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Oil steadies below $80 as traders eye Fed, Opec

Oil steadies below $80 as traders eye Fed, Opec
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First Published: Tue, Mar 16 2010. 10 50 AM IST
Updated: Tue, Mar 16 2010. 10 50 AM IST
Singapore: Oil steadied below $80 a barrel on Tuesday after a fall of nearly 2% in the previous session, its biggest one-day fall in more than two weeks, as the market awaits the outcome of Opec and central bank meetings.
With the dollar also flat against the euro, after gains the previous day on worries about debt problems in Greece, there was little reason for oil prices to move.
US crude futures for April dropped 14 cents to $79.66 a barrel by 10:55am, while London April Brent dropped 15 cents to $77.74.
The slide in oil prices on Monday, which took front-month crude below $80 for the first time since 4 March, was triggered by dollar gains, and also fears that a 16-month high in consumer inflation in China might lead the country’s central bank to raise bank reserve requirements as early as this week.
China, the world’s second biggest oil consumer, has already tightened reserve requirements twice this year, with each move hitting commodity markets worried about slower demand from a major engine of demand growth for raw materials.
“I think China’s economy will undergo a phase of consolidation this year and we probably won’t see the boom it went through in 2009,” said Benson Wang, a crude oil trader at Commodity Broking Services in Sydney.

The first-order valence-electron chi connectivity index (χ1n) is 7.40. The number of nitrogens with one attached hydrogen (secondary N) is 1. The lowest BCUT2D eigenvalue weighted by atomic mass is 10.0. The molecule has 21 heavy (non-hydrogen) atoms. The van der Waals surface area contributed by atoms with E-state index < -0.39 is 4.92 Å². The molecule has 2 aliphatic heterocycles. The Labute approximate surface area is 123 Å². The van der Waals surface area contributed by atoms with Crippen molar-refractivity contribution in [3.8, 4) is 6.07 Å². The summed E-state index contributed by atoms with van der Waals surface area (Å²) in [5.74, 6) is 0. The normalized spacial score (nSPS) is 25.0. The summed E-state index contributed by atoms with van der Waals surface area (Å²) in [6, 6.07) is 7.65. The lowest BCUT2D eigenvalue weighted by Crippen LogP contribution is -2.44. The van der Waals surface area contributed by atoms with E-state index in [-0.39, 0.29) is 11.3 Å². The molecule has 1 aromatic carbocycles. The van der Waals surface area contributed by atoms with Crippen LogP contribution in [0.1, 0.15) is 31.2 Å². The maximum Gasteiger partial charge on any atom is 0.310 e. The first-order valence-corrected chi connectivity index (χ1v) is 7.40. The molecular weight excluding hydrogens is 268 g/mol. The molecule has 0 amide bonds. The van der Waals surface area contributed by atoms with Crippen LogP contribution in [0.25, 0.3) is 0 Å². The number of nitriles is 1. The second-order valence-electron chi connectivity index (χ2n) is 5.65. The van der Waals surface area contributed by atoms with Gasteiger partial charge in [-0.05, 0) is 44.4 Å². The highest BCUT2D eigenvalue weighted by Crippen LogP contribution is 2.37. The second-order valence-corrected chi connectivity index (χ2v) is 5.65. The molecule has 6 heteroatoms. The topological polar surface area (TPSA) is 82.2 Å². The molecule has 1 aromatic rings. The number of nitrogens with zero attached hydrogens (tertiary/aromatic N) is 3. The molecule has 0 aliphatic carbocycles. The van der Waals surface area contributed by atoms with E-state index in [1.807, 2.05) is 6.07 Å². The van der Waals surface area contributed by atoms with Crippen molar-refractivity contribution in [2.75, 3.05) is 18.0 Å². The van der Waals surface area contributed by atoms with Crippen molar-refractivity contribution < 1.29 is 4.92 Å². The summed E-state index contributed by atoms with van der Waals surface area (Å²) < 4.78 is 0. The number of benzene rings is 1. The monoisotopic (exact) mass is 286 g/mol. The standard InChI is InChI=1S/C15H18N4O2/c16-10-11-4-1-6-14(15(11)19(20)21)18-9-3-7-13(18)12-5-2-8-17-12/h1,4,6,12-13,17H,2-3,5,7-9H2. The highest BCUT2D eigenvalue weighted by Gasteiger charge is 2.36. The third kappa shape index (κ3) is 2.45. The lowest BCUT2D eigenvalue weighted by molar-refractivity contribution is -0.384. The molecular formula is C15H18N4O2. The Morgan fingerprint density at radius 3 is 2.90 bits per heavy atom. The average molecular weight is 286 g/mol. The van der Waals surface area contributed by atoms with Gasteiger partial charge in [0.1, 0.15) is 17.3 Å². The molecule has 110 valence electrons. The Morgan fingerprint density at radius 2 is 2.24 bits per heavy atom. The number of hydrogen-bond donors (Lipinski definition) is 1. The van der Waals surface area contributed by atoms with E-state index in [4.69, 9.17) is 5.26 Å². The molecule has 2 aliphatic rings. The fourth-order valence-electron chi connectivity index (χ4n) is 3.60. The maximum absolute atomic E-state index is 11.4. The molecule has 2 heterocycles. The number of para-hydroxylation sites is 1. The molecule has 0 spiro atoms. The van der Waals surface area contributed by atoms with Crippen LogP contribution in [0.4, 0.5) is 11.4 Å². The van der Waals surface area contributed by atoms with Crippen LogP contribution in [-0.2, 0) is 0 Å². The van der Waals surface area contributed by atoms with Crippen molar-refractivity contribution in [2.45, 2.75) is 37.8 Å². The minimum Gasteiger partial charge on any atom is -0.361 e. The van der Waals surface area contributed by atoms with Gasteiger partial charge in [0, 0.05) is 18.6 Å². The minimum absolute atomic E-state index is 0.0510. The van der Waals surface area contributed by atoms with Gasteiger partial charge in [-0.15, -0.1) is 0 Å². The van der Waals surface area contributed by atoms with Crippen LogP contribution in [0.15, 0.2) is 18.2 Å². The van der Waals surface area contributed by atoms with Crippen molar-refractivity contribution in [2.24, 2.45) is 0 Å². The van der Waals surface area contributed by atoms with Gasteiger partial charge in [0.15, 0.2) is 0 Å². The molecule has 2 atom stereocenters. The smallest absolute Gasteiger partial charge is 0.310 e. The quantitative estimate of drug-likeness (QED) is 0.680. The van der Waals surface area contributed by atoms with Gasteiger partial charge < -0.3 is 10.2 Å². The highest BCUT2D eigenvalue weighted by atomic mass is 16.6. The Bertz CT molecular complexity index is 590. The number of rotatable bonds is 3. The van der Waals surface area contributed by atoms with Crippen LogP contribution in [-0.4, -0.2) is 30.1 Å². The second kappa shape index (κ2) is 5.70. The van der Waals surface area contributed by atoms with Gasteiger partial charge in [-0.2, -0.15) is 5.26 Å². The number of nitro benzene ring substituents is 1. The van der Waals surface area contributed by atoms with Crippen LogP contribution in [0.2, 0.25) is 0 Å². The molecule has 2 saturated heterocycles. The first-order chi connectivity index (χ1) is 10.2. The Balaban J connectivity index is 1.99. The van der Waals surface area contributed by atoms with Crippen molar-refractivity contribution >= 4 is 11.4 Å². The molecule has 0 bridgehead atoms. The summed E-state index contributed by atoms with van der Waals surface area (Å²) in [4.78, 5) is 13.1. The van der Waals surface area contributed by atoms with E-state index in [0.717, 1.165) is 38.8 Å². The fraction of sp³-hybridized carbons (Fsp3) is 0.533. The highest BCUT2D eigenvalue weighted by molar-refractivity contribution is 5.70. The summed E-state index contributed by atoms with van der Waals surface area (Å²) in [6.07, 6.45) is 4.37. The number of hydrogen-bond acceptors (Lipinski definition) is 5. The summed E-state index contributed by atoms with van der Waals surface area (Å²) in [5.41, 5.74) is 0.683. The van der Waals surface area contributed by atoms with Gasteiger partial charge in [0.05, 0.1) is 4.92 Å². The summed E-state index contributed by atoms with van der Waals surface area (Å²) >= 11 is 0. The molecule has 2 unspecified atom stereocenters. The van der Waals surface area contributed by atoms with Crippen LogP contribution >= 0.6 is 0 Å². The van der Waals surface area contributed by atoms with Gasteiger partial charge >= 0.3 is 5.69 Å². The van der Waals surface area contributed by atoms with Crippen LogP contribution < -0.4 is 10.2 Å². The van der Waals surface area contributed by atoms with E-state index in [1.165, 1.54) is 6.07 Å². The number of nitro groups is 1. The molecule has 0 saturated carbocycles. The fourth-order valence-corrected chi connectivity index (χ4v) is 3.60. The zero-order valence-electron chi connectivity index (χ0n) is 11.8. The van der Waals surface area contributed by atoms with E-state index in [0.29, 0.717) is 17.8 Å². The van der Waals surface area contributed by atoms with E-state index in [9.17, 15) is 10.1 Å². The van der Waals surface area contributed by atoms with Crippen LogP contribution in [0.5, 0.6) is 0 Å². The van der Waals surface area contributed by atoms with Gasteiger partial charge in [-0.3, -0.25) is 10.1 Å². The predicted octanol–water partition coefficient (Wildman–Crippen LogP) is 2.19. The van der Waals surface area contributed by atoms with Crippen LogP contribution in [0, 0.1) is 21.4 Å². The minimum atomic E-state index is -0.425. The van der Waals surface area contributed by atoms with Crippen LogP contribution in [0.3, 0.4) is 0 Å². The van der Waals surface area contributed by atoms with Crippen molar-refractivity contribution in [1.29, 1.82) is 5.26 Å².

“Oil is seeing some range-trading at the moment and it will be hard for it to break out of the top end of this range.”
Asian shares rose modestly, with technology stocks nosing ahead, while the dollar held its ground ahead of a Federal Reserve policy meeting later on Tuesday expected to reiterate a pledge to keep rates low for a long time.
Given lingering labour market weakness and doubts on the strength of the economic recovery, most market participants expect no change in rates and a continued commitment to keep borrowing costs low.
The outcome of an Opec meeting that starts on Wednesday also seems a done deal, with Saudi Arabia’s oil minister saying on Monday that the producers’ group might not need to adjust output policy this year if markets remain stable.
“The market is in balance, the price is great, inventories are coming down, so why should we do anything?” he said ahead of the meeting, echoing comments made by other key Opec members Iran and Qatar.
US domestic crude stockpiles likely rose by 900,000 barrels last week, marking the seventh straight build, a Reuters poll ahead of weekly industry and government inventory reports showed on Monday.
Distillate and gasoline stocks fell, the poll showed.
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First Published: Tue, Mar 16 2010. 10 50 AM IST
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